A Celebration of Learning
Every year, Panyaden School sets aside a day to officially celebrate the joy of learning and to mark the end of term. Today our blossoming buds from Nursery and Kindergarten danced, sang and showcased their work and learning to their parents who also joined in the games and activities such as creating art with bubbles and making bugs with modelling clay and talking about their life cycles.
Budding Day for Prathom students will be tomorrow from 8.30am to 12noon. The celebrations will finish off with a bilingual presentation of the primary children’s ‘My Project’, independent learning projects they have spent all term working hard on.
Lots more photos by Ally Taylor of the day’s celebrations are here on the blog.
Preparations for commemorating Asanha Bucha Day started on Wednesday at Panyaden School. Our students made large candles to present our guest, the Venerable Ajahn Jiew from Wat Pha Yen Boon, Chiang Rai.
Candle-making photos here on the blog.
Today, we began with our Prathom 5-6 students presenting to their younger Anuban schoolmates the significance of this day, which is one of the most important Buddhist festivals of the year, marking the Buddha’s first sermon. The following day, Wan Khao Pansa, also marks the start of the Buddhist Lent, a time for doing good deeds and committing to the moral precepts. It is a time when monks retreat for three months during the rainy season for contemplation and religious studies.
Later in the day, our student representatives also gave the same bilingual presentation to the other primary students. A large candle was then presented to the Venerable Ajahn Jiew before we all went on to our school’s Buddha Sala for the ‘wien tien’ procession.
After the ceremony, Ajahn Jiew visited the Kindergarten 3 students in their classroom answering questions like “Are there aliens?”’and ”Why do you shave your head?'” before conducting a talk for teachers, staff, parents and members of the public.
Ajahn Jiew spoke about the wisdom of Dhamma that already exists in nature and in us. The Buddha himself encourages us to investigate, experience and understand the Dhamma for ourselves. The Sangha is here to guide and point us to the Dhamma. The talk ended with a series of questions from the audience before Ajahn Jiew led everyone in a short meditation session.
Click here for Asanha Bucha Day photos.
Panyaden says thank you to all teachers
Every year at the beginning of the school term, Panyaden School joins students all over Thailand to formally express their appreciation to their teachers on Wai Kru Day. Our student MCs began the ceremony today by inviting all teachers to the stage, after which student representatives gave a bilingual talk about the meaning of Wai Kru and led us in the Pa Je Ra song of respect for all the guides and teachers in our lives.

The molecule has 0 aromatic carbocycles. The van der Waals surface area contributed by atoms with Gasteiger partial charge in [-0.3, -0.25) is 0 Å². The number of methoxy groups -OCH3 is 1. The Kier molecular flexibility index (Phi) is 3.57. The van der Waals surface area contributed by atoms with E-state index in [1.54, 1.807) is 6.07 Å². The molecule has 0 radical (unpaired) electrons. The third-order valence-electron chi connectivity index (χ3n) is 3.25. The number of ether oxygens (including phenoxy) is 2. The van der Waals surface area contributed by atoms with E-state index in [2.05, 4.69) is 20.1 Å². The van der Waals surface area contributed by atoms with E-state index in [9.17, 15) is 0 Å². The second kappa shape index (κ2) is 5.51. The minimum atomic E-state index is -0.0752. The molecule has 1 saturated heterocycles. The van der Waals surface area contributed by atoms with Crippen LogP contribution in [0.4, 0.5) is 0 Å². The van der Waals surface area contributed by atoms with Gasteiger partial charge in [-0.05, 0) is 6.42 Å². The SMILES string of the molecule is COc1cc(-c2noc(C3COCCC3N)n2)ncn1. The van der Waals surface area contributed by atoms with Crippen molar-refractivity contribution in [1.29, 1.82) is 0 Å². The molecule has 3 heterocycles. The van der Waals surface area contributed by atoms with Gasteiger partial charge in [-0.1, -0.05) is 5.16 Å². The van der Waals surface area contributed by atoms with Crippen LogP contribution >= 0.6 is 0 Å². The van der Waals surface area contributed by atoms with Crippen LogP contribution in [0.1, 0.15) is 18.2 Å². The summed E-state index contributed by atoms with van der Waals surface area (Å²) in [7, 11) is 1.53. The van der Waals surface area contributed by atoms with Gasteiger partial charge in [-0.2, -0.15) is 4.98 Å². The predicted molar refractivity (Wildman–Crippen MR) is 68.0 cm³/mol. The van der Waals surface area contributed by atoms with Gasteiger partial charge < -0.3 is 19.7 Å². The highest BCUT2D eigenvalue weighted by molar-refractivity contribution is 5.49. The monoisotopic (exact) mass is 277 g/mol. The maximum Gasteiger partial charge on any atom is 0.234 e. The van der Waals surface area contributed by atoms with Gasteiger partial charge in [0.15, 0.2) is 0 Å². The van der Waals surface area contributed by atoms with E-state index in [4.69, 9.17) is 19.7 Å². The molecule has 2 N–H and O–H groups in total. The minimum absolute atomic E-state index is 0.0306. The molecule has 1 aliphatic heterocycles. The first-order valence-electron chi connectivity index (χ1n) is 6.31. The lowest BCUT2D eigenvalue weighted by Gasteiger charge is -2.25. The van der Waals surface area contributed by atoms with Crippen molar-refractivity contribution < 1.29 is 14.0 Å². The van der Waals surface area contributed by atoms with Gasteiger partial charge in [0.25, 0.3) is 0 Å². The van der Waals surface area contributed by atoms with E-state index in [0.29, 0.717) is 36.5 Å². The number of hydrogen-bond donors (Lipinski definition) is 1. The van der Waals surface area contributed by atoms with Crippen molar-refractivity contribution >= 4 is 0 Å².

More photos here on the blog.
Beautiful flowers (each with a special meaning) lovingly arranged by our students were then presented to each teacher, our Head Teachers and Director. Back in their classrooms, the little ones in Nursery and Kindergarten 1 also gave flowers to their homeroom teachers. Student representatives also read their essays entitled “My Teacher” to express their gratitude with promises to continue to try their best at school.
The ceremony ended with a short speech by Kru Neil, our School Director, which started with a story about a student who showed his gratitude to his teacher through kindness and good deeds instead of words. Kru Neil then added, “if we think about all the things our teachers have done for us, we feel thankful. And we can show this by greeting them every morning with a wai. By saying thank you, using ka and khrab, by asking if there is anything I can do to help…..? and most importantly, by trying our very best at school. And when you start doing this you start realising, hey this feels good! When we are thankful we increase the happiness for everyone, including ourselves. So today I want you to remember that saying thank you is important but it is not only what you say that matters, but what you do.”
Panyaden School gives thanks on Loy Krathong day
Today, our students, staff and parents joined many in Chiang Mai and elsewhere in Thailand in making their own krathongs. After that, we sang and danced our way to the school swimming pool where two representatives gave a bilingual introduction on the meaning of Loy Krathong.